Warrant for city hall raid was invalid

2016-04-14 10:24
The red-brick road around the City Hall.

The red-brick road around the City Hall. (Jonathan Burton)

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Pietermaritzburg - Search warrants used by police when they raided the offices of Msunduzi officials on March 18 contained no information about what offences they were allegedly investigating.

The warrants also did not say who had laid a complaint, according to documents in the high court.

This was revealed by (presently suspended) head of Msunduzi’s Internal Audit Unit Petrus Mahlaba when Msunduzi got a court order on Monday declaring the warrants illegal and invalid.

The court order — which police consented to — also ordered police to return all computers, documents, and any copies of seized information, to Msunduzi within 24 hours.

Giving reasons why Msunduzi challenged the legality of the warrants, Mahlaba said he and other officials from the Internal Audit Unit whose names appeared on search warrants (Zamani Khoza and Sithabile Msomi) were “completely in the dark” as to what offences, if any, were being investigated against them.

He said although it was stated on the search warrants that information was placed under oath before the magistrate who issued them (B.M. Khumalo), they were not made privy to it.

Their attorney had gone to the magistrate’s court to find out what information was put before the magistrate. However, a supervisor had said there was no court file opened with any documents in it.

She confirmed the magistrate’s court had dealt with the matter and said if there were any documents they would be in the docket held by the investigating officer. “To date neither our attorney nor ourselves have been able to establish who the investigating officer was at the time the search warrants were obtained,” said Mahlaba.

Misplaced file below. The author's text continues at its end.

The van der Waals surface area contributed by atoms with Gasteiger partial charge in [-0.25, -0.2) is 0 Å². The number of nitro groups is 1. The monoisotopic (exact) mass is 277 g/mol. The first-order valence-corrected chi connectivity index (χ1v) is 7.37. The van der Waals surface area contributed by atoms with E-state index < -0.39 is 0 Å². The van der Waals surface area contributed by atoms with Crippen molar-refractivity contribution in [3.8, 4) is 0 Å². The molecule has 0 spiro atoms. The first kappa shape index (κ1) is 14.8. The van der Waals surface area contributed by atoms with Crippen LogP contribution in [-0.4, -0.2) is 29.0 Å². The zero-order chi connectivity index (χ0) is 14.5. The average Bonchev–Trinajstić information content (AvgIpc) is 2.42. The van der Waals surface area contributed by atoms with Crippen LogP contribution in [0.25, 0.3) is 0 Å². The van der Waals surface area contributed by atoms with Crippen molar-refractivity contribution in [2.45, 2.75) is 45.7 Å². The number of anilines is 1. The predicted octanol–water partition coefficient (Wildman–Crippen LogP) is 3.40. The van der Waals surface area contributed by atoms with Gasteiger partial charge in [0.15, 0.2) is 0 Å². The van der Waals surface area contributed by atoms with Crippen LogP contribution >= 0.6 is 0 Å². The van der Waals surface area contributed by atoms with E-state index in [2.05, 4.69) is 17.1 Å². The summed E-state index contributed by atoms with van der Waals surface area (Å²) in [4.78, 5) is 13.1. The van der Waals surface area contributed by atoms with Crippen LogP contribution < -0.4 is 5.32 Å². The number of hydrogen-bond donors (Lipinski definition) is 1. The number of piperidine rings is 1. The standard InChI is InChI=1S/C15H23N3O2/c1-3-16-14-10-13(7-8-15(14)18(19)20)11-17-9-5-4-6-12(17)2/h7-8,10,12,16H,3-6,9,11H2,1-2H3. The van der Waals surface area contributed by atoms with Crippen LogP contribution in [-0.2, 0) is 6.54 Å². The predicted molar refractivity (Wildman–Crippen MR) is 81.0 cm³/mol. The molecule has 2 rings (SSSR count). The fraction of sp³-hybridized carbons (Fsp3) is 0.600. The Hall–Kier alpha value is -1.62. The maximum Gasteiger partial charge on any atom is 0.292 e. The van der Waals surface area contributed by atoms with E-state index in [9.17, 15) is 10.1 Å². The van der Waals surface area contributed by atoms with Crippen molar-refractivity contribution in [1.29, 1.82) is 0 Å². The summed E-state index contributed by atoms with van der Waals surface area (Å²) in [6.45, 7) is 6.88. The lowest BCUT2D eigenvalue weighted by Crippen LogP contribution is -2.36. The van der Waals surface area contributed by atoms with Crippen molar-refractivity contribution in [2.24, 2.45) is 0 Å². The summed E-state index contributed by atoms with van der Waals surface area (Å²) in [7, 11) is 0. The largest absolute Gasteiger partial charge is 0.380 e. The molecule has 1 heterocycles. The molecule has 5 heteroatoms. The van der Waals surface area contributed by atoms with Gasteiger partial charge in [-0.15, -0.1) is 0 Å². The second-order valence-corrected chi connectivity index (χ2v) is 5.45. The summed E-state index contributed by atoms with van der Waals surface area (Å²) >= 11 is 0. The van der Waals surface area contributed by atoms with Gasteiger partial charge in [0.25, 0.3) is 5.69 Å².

In his affidavit he said police who carried out the raid were “aggressive”, naming in particular Warrant Officer N. Adimulam.

He said there was no search warrant at all which entitled police to seize documents from the office of Dudu Gambu (head of Supply Chain Management) who was not present at the time.

According to Mahlaba, police officers asked secretary Mandisa Zulu for keys to Gambu’s office, stating “there is a lot of corruption in government”.

They allegedly intimated to Zulu that if the keys were not handed over to them that they would “kick down the door”.

When Zulu asked if they had a search warrant they “remained silent”.

Mahlaba said the search warrants that were produced by the police did not record what offences or suspected offences were being investigated, did not describe the articles that were to be seized other than to “broadly mention computers and documents”, did not specify what offences triggered the criminal investigation or name suspected offenders, and only named the people in control of certain premises such as himself, Khoza and Msomi.

The warrants also did not record which police station the police executing the warrants were from, the terms of the warrants were “vague and overbroad” and were “not intelligible”.

Most of the documents removed (from Gambu’s office) were not authorised by any search warrants at all.

In his affidavit, Mahlaba said he believed that there are individuals who had embarked on an “orchestrated plan to destabilise and frustrate” confidential and sensitive investigations by his unit into alleged irregularities and corruption involving Msunduzi officials and service providers. He believed these people had enlisted help from “certain police from Loop street” to help them achieve their objective.

Read more on:    pietermaritzburg  |  court

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